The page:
United States Environmental Protection Agency

The Waste Minimation National Plan

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Courtesy of United States Environmental Protection Agency

Executive Summary

The U.S. Environmental Protection Agency (EPA) is committed to making pollution prevention the guiding principle of the Agency's environmental efforts. The 1984 Amendments to the Resource Conservation and Recovery Act and the 1990 Pollution Prevention Act set in policy the preference for source reduction over waste management. EPA is reaffirming this commitment. With the release of the Waste Minimization National Plan on November 18, 1994, EPA outlines its major goals, objectives, and action items to pave the way toward national reductions in the generation of hazardous waste.

This Plan focuses on reducing the generation and subsequent release to the environment of the most persistent, bioaccumulative, and toxic constituents in hazardous wastes, and establishes three goals:

1.- To reduce, as a nation, the presence of the most persistent, bioaccumulative, and toxic constituents by 25 percent by the year 2000 and by 50 percent by the year 2005.

2.- To avoid transferring these constituents across environmental media.

3.- To ensure that these constituents are reduced at their source whenever possible, or, when not possible, that they are recycled in an environmentally sound manner.

EPA does not expect that each and every generator of persistent, bioaccumulative, and toxic constituents in hazardous waste will reduce the generation of these constituents in waste by the levels and time frames presented above. EPA intends for these reductions to be achieved nationally by EPA, states, and generators working together.

EPA encourages all states and generators of hazardous waste containing persistent, bioaccumulative, and toxic constituents to define their own baseline years, set their own goals and target years for achieving their goals, and track their own progress toward their goals. This flexibility will allow states and generators that have already begun source reduction and pollution prevention to begin measuring their successes from the year they started, and will give them flexibility in how they contribute to the national goals.

EPA sought widespread input from interest groups, citizens, industry, the states and federal regulators, and technical experts, to establish this Plan. Five key message recurred as a common theme throughout the many discussions and comments from the public, and the Agency used these to develop the backbone and five objectives of the Plan. The Plan presents a combination of voluntary, regulatory, and institutional mechanisms to achieve these objectives, as described briefly below:

Objective 1: Develop a framework for setting national priorities; develop a flexible screening tool for identifying priorities at individual facilities; identify constituents of concern. EPA will prioritize pollution prevention efforts based on risk. The Agency will develop a screening tool to help states and industry set source reduction priorities. It will be based primarily on the inherent hazard of constituents but also will be applicable to hazards posed by management practices. The Agency already has developed a prototype screening approach addressing metals in hazardous wastes managed by combustion and metals in releases from combustion, and will use it to set initial waste minimization priorities.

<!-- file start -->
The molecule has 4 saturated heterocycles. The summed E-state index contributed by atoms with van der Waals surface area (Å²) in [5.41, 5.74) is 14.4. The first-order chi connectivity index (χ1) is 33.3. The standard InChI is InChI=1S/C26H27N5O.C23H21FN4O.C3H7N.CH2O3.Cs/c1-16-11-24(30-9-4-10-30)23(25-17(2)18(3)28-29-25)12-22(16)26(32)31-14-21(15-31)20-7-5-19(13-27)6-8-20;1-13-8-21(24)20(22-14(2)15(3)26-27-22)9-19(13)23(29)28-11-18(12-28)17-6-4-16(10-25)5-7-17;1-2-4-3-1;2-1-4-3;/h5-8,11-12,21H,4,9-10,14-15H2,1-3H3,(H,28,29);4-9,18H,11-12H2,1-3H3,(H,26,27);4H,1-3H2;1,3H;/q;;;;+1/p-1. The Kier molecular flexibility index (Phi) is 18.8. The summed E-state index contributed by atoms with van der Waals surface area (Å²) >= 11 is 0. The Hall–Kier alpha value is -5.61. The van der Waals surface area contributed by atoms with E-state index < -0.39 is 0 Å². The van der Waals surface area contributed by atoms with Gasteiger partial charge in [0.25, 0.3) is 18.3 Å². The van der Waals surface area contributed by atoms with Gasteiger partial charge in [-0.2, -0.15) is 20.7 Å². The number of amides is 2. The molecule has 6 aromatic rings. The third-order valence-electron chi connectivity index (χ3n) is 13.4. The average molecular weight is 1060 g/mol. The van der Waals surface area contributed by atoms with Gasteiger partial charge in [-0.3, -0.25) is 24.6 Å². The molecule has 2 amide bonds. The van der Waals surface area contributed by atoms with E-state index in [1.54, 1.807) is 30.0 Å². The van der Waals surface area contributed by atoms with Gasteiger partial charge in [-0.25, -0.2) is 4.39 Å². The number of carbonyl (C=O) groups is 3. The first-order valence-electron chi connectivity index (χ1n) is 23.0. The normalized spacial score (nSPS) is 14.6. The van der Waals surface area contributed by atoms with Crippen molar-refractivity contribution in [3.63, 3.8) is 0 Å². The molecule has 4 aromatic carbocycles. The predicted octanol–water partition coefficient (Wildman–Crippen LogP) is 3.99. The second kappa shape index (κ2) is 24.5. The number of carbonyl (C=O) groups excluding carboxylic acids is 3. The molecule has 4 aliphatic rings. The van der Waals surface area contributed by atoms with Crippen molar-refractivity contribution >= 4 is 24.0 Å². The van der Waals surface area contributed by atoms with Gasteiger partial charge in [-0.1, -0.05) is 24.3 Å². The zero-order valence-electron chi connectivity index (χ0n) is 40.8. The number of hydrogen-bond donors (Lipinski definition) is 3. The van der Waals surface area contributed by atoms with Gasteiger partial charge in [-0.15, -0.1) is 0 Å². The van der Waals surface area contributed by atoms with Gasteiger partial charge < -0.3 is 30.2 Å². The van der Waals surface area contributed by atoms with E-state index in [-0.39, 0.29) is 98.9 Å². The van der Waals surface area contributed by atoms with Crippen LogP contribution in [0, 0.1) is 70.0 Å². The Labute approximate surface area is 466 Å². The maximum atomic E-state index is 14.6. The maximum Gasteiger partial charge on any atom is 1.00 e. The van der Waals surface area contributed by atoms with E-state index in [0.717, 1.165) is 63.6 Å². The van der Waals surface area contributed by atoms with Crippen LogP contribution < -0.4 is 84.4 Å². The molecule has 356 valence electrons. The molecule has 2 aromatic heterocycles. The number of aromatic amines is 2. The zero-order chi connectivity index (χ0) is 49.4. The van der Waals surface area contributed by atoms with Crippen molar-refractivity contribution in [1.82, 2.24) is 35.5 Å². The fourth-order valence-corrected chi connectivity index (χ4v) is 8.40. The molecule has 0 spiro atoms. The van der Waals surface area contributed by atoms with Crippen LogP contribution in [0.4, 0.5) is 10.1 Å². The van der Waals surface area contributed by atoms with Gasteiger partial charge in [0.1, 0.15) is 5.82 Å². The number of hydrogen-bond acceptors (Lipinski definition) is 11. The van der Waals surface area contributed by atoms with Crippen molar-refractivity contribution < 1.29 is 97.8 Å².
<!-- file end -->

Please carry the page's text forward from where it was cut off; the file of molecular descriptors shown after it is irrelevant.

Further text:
In addition, the Agency will use the screening tool to develop a list of high-priority constituents for source reduction and recycling, to assist those states and generators that are not able to apply the screening tool.

Objective 2: Promote multimedia environmental benefits and prevent cross-media transfers. The Agency will propose guidance that encourages implementation of multimedia pollution prevention programs at all facilities. Pollution prevention often is not applied cohesively across different departments at facilities or between EPA or state offices and companies. EPA will work with states and facilities to incorporate efforts across media and avoid duplicative and counterproductive work.

Objective 3: Demonstrate a strong preference for source reduction; shift attention to the nation's hazardous waste generators to reduce hazardous waste generation at its source. EPA will promote the focusing of technical assistance on small- and medium-sized generators of high-priority constituents; promote the incorporation of waste minimization in inspection, permit writing, and enforcement programs; develop demonstration projects focusing on priority constituents; and provide EPA Regions and states with waste minimization training for inspectors, permit writers, and enforcement officials, among other actions to achieve this objective.

Objective 4: Clearly define and track progress; Promote accountability for EPA, states, and industry. EPA will identify data necessary to evaluate progress in reducing the most persistent, bioaccumulative, and toxic constituents. EPA will explore databases that contain information on hazardous waste quantities and how they are managed (such as the Biennial Reporting System (BRS) Database), and on how toxic chemicals are released to the environment and are managed (the Toxic Release Inventory (TRI) Database).

Objective 5: Involve citizens in waste minimization implementation decisions. EPA will continue to encourage generators of hazardous wastes to share information with the public and be accountable to the public. In particular, EPA encourages facilities to share information on progress towards waste minimization initiatives that were specifically identified. EPA will publish guidance to EPA Regions, states, and industry, identifying how waste minimization information could be made available to the public.

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